In the end, I gave up and decided to head back to the port. It was too late to think about going to the shop to buy dinner, and my funds wouldn't stretch to the cost of a restaurent, so I went the long way round, in an attempt to tire myself out and, therefore, forget about my empty stomach. This meant I came to the port from the opposite direction than usual and had to pass the Concert Hall. I was doing so, my head down, when my ears caught the sound of a gorgeous voice issuing from one of the windows of the Hall. It had to be her. I looked around me and saw a tree with an easily climbable configuration of branches. Once I'd gained my vantage point I cast my eyes around, looking for the window from whih the sound came. I cast my eys around and looked straight into hers, not ten feet away.


She stopped singing with a yelp but her face soo softened and she leant out of the window.


"You're the boy at the port, yes?" she called out.


"Yes! I am Igor!" I shouted and, with a horrible, youthful naivity, continued, "And you are the most beautiful thing I've ever seen!"


She smiled and pushed her chin down to her chest, coquettishly.


"I am Yelizaveta, Liza! I sing for the company!"


I glanced down and saw the billboard naming her amongst the rest of the troupe.


"We're here for a week, giving a concert!"


"Alas, I cannot afford to come see you sing my sweet!" God! I cringe at the way I spoke to her!


"Why not come to my room and I shall sing for you?"


I didn't need telling twice. I reached up and took hold of a branch that reached almost to her window. I manouvered, hand-over-hand, close enough to her window to swing myself through it. I collided with her and we tumbled to the floor.


"Ouch!" she cried out, but I could only laugh and giggle.


I helped her up and, regaining my compsure, I apologised and kissed her hand. "Sing for me,"




She sang and the rest may not be said in a book aimed at all ages. Let's just say I was a young starter and did myself proud.


As we lay there in our post-coital cocoon, the sheets of her bed rucked around us she began to sing again, in a quiet whispering voice:


"The cattails whispered, the trees wagged their branches

And the night was gloomy and dark.

But two lovers walked together until morning


Why are you crying, my love -

He asked her noticing the tears on her cheeks.

'Maybe you don't love me anymore?


Oh my darling I love you very much

And I cry because I don't want to part with you,

Because I feel that I can't live without you.


The cattails whispered, the trees wagged their branches

And the night was gloomy and dark.

But two lovers walked together until morning."


Not quite until morning, unfortunately. As soon as the song was over the door burst open and a tall gentleman in shirt and tails strode in.


"Liza, darling, are you dressed for the performance yet?"


He froze as he saw us laying on the bed and I made my move. I dived for the window and jumped for the branch. I almost made it, too...




I awoke in Vogel's office in the port. What on earth was I doing here? I tried to move but my head throbbed madly and I thought better of it.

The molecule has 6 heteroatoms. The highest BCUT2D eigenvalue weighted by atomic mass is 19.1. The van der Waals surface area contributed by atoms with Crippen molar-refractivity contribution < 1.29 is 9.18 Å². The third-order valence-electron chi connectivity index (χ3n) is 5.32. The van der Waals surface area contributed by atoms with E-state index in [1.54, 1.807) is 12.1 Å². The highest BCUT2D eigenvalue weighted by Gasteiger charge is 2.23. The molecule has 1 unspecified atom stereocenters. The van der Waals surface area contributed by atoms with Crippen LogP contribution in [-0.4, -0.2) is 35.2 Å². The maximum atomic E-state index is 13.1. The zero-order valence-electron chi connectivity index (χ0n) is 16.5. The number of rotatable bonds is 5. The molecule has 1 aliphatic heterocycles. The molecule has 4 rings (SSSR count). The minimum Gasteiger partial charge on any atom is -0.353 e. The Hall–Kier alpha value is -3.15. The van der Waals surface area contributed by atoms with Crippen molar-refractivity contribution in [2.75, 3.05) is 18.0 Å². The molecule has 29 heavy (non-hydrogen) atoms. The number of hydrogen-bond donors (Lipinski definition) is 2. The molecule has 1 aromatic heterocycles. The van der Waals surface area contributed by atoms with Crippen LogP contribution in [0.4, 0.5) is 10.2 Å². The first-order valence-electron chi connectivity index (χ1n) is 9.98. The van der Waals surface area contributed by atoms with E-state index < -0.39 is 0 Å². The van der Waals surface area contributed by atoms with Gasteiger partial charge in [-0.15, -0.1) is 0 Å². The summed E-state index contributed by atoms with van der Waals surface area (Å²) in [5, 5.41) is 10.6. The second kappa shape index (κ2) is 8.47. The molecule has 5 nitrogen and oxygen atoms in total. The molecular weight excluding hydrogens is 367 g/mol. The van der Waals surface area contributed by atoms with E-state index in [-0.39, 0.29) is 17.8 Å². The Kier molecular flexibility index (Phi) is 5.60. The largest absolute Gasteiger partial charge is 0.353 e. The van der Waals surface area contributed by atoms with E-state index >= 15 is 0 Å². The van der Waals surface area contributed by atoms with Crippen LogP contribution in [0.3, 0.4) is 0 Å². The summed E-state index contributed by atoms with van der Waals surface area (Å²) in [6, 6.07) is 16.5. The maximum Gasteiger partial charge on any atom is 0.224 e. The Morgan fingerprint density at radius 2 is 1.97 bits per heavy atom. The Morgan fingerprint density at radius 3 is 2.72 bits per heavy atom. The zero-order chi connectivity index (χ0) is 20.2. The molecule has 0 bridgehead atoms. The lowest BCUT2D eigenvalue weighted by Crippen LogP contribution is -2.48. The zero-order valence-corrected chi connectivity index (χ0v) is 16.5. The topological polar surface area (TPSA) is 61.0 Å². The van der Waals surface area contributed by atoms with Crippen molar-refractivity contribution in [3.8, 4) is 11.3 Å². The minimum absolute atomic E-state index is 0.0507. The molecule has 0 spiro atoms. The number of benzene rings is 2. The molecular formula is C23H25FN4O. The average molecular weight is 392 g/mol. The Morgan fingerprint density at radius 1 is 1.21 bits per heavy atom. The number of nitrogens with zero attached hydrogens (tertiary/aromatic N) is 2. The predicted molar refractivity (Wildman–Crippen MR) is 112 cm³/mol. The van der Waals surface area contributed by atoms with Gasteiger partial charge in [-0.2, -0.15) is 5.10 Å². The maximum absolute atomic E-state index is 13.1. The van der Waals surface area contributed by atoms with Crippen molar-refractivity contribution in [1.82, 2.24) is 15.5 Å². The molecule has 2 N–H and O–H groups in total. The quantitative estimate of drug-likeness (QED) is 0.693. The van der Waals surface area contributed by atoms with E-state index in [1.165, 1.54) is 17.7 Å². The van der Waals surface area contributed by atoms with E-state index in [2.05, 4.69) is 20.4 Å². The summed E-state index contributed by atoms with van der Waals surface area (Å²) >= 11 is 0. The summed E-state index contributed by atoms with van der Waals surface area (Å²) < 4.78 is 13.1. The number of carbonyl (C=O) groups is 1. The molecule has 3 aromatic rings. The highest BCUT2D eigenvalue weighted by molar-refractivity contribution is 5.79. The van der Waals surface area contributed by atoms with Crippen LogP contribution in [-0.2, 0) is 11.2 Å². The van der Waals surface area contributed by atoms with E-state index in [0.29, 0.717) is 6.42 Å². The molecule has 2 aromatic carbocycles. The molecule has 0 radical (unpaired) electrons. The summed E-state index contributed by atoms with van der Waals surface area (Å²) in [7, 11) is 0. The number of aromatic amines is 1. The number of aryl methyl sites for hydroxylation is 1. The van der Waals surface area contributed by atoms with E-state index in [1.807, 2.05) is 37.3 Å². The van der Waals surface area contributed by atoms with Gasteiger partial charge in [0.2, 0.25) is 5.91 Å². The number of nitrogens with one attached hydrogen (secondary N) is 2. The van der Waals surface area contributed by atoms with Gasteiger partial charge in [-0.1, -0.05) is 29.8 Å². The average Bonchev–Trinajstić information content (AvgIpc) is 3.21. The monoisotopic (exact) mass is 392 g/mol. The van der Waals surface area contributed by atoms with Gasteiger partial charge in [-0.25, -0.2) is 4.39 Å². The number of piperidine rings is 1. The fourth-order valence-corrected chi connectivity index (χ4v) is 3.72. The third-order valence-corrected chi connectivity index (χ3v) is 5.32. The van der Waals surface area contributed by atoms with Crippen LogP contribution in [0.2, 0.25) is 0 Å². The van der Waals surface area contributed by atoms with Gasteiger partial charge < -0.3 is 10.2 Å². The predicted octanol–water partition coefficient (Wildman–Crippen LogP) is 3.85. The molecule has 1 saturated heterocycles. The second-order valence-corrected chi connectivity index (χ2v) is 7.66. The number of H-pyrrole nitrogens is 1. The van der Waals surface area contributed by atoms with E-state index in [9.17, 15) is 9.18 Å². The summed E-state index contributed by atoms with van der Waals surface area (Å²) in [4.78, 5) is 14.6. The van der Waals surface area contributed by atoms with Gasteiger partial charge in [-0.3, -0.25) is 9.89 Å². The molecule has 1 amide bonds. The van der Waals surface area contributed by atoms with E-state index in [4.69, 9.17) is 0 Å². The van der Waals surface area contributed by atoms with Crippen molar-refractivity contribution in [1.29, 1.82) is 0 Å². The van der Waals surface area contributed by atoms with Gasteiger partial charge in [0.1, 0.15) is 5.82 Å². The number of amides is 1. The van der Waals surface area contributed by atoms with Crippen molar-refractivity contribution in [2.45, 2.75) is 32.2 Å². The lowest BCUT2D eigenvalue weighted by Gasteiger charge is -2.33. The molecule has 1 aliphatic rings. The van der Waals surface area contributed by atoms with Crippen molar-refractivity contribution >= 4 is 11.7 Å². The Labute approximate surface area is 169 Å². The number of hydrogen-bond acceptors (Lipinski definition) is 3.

Then I heard Vogel's voice, "So you fall, naked, out of the sky and land in front of my horse! My boy, you're lucky to be alive!"


"What happened?"


"I was hoping you'd tell me, Igor..."


I told him all I could remember, about seeing the girl, Liza, at the port, lookin for her, finding her, sharing her bed, and my daring moonlight flit.


By the end of it Vogel was rocking back and forth on his chair, slap his thigh and roaring with laughter.


"My boy! You're now a man! Come, have a drink!"


He gave me a large glass of vodka and I sat up slowly to drink it.


"It will help your head too!" and he continued to laugh.


"Won't there be trouble?" I asked.


"There would have been, had you been seen by anyone else. I saw you fall in front of my horse and immediately assumed there was trouble, so I threw you into the cart and came back here at the gallop,"


"So what were you doing there?"


Vogel's eyes became shifty, "A little errand..." He smiled to himself.


"Yes? What was it?" I felt Vogel was in a playful mood and wanted to goad what I could out of him, plus the vodka was quickly going to my head.


"Well," he said, "Did you see the sign? 'Yelizaveta and Liza, mother and daughter singing sensation'"


"Um, yes?" In truth, I hadn't noticed that.


"It turns out that Yelizaveta the elder has a similar itch to her daughter,"


"Her mother?"


"And you, her daughter! What a pair of ticks we are! Scratching the itches of only the finest of ladies!" He roared with laughter again and I joined him.




We caroused until very late in the night, discussing our adventures and I awoke to make a great discovery: that of the now-legendary "hangover".

Edited by A.C.
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Chapter 3


My days in Volgograd were apparently numbered. Word was out that one of the leading lights of the entertainment community had been "Defiled" by a mere peasant. Vogel allowed me to keep a low profile by giving me work that allowed me to stay within the bounds of the warehouses and offices of the port. It turned out that instead of performing for two or three weeks and moving on to the next town or city, the company of performers had decided to stay on. This meant my internment in the port extended from weeks to months.


After four or five months of this existence - waking hours spent within a couple of square miles of dock-land; nights spent sleeping in the offices or stealing out into the town with collars up and cloth hat down - I felt like I needed to move on.


I explained my position to Vogel and, to his credit, he seemed to understand.


"You are, what, fourteen?" he asked.


"Fifteen in a couple of months!" I replied, it being the end of November 1962.


"Old enough, old enough," he said, nodding. I remember he looked a lot wiser and prouder than the short, fat man I originally saw, "Where will you go?" he asked.